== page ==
This expansion of government authority was an acknowledgement that there had been insufficient attention to the risk profile of financial institutions. Years of economic liberalism and financial liberalization had resulted in new, complex investments and greater risk-taking, influenced heavily by favourable macroeconomic factors in the years before the crisis. One proposed solution in the U.K. was the introduction of “ringfencing”, which required banks to separate their investment and retail arms. The rationale was that this separation would protect consumers, as it would lessen the impact on the public should there be a failure of the riskier parts of the business. Similarly, the Volcker Rule in the Dodd-Franck Act prevented banks from engaging in the trading of certain asset classes such as securities or derivatives, using the same rationale.

In contrast to these jurisdictions, the Canadian response was much more muted when it came to financial regulatory reform. Canadian financial institutions weathered the storm with greater resilience, partly due to the strength of Canada’s banking system. A central regulator, the Office of the Superintendent of Financial Institutions (OSFI), had primary responsibility for oversight, and Canadian banks were subject to strict regulatory requirements concerning capital adequacy and financial instruments. In addition, Canadian institutions relied on a less risky business model compared to their counterparts elsewhere, meaning they were less exposed to toxic assets like mortgage-backed securities.

Fiscal policy measures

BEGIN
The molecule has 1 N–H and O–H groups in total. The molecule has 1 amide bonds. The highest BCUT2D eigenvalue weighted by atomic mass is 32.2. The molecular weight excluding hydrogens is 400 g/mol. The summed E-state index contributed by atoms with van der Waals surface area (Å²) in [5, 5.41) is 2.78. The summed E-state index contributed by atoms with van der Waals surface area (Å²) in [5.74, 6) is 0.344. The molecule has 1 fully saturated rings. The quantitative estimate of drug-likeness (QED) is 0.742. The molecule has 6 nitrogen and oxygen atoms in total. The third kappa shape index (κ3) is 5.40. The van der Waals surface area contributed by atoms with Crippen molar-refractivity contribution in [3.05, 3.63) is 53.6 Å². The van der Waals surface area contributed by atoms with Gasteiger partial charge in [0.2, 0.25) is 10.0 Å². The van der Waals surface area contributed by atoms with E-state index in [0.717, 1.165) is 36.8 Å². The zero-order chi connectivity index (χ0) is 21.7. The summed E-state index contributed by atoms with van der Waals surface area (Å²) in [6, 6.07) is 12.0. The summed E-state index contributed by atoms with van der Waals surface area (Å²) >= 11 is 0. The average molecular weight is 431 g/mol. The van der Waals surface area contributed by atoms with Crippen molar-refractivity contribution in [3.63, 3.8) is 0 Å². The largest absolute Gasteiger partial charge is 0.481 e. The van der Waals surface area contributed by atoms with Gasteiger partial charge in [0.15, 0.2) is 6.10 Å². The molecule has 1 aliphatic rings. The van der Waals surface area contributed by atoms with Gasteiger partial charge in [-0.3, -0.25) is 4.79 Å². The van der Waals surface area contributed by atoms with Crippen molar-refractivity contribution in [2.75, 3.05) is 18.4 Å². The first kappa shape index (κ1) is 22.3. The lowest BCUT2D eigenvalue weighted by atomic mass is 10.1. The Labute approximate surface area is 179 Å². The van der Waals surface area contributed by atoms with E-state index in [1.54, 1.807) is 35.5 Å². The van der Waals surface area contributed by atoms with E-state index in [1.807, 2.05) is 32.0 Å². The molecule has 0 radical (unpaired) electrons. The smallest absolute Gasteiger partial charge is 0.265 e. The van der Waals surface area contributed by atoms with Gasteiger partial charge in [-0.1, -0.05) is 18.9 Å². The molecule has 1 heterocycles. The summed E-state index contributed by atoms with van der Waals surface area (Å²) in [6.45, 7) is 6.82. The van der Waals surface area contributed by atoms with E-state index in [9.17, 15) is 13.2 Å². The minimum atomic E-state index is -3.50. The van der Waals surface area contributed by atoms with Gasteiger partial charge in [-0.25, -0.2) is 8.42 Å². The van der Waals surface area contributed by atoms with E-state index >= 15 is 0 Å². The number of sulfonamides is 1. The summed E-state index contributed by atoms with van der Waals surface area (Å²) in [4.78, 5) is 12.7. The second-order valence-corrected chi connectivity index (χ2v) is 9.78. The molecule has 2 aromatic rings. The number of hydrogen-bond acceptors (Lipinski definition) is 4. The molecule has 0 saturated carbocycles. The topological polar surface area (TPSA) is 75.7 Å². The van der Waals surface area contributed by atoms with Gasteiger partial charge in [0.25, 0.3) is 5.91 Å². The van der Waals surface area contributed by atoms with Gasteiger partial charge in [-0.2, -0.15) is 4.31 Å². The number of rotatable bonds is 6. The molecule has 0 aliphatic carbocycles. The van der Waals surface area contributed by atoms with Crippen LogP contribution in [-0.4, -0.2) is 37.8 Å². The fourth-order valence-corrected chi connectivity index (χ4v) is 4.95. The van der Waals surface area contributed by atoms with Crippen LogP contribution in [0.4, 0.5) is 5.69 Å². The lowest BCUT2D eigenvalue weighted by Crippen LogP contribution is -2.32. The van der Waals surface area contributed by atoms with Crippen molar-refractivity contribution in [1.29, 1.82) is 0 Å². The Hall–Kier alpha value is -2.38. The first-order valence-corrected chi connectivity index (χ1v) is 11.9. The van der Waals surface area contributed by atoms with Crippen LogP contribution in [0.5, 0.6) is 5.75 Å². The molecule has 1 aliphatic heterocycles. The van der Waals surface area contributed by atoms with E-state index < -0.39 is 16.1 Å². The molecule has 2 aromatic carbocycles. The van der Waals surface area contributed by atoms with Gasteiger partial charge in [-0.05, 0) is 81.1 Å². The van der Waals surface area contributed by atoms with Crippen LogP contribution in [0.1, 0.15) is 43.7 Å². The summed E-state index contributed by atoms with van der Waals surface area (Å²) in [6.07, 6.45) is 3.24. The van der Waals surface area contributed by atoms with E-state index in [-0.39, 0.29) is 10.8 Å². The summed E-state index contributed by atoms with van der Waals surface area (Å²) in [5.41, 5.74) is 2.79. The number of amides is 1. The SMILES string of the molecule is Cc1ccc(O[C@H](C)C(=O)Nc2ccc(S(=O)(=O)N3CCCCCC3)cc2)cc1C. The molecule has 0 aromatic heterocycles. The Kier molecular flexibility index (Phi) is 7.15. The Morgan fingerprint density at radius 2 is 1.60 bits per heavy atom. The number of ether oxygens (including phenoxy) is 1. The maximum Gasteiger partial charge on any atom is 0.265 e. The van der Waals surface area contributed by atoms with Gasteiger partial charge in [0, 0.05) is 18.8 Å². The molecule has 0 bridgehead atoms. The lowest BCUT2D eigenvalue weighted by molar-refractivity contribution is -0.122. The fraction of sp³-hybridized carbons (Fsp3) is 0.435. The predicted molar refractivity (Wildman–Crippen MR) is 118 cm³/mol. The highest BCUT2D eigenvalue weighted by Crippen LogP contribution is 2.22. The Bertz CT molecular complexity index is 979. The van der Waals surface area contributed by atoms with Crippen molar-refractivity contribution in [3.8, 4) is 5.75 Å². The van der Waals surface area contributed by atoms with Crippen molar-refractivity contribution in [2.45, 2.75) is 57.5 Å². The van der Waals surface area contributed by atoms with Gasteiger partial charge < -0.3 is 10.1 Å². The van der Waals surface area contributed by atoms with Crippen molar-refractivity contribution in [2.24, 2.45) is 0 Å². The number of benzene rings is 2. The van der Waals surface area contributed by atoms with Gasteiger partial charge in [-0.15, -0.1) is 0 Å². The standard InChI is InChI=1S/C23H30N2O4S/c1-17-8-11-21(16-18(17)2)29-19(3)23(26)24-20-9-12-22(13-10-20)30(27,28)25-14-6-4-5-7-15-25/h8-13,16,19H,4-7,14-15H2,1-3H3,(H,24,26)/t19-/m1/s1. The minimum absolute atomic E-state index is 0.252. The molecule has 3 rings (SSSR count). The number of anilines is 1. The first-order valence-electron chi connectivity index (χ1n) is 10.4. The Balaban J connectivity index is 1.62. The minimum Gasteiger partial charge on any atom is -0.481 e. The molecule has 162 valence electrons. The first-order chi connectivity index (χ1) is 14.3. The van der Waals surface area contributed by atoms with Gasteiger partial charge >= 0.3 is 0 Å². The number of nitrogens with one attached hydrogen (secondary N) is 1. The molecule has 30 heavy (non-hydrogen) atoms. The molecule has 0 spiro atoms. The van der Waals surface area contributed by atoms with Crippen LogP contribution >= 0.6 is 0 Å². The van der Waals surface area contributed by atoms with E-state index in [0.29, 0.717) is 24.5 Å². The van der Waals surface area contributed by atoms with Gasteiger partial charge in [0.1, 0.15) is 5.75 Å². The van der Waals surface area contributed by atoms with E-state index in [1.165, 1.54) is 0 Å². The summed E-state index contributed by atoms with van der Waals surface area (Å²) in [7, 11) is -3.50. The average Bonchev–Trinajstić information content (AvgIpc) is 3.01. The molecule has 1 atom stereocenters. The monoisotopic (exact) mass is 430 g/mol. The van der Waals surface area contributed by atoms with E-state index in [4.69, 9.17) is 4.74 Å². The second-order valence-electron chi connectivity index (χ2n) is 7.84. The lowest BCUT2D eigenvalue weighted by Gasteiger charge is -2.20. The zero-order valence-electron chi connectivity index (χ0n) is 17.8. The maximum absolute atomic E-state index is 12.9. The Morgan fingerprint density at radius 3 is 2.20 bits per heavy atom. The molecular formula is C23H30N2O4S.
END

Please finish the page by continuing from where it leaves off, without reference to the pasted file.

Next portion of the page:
One fundamental concern was addressing systemic risk. Although legislation sought to address the underlying causes of the crisis, there was also a need to address the immediate issues on the ground. Governments announced varying fiscal measures to address concerns about unemployment, decreased appetite and funds available for investment, and increasing pressure on benefits and other social programmes.

A common response was the start of significant deficit spending to stimulate the economy. For example, the Canadian government’s Economic Action Plan allocated funds for infrastructure projects and other investments across the country. This public expenditure also had the added effect of promoting job growth to tackle growing rates of unemployment. Both individual and corporate tax rates were cut, and various credits and incentives developed, in order to encourage spending. Expansion of the social safety net was also common. In the U.S., Congress expanded eligibility and funding for entitlement programmes, including unemployment insurance and Medicaid and Medicare. These changes to fiscal policy were enacted to alleviate the impact on citizens who, despite being far removed from the world of corporate banking and finance, suffered from the adverse results of its collapse during the financial crisis.

The word “recession” became normalized in conversations in boardrooms, at dinner tables, and ultimately, in parliaments as legislators moved to address the resulting uncertainty. 

Looking ahead

The response to the global financial crisis illustrates the dual utility and flexibility of the law: it can be employed both as a tool to constrain (by means of financial regulatory reform) and encourage (by means of fiscal policy) certain behaviour. However, it is too early to tell whether or not the measures adopted are ultimately successful – in fact, a number of the reforms have yet to come into force. There is criticism that the legal reforms are insufficient to address the underlying risks and that the gaps leave much to be desired. Others are wary of the significant public spending which has accompanied the crisis, suggesting that this may well precipitate a further crisis down the line. While many countries are showing promising signs of growth, global economic recovery still is fragile and vulnerable to further shocks. If events such as the Brexit vote in the U.K. are of any indication, the spectre of further legal reform in cases of economic difficulty is still a topical consideration.

Authors:

Marjun Parcasio
Marjun Parcasio is an associate practicing in international arbitration and business and human rights at Hogan Lovells International LLP in London, England.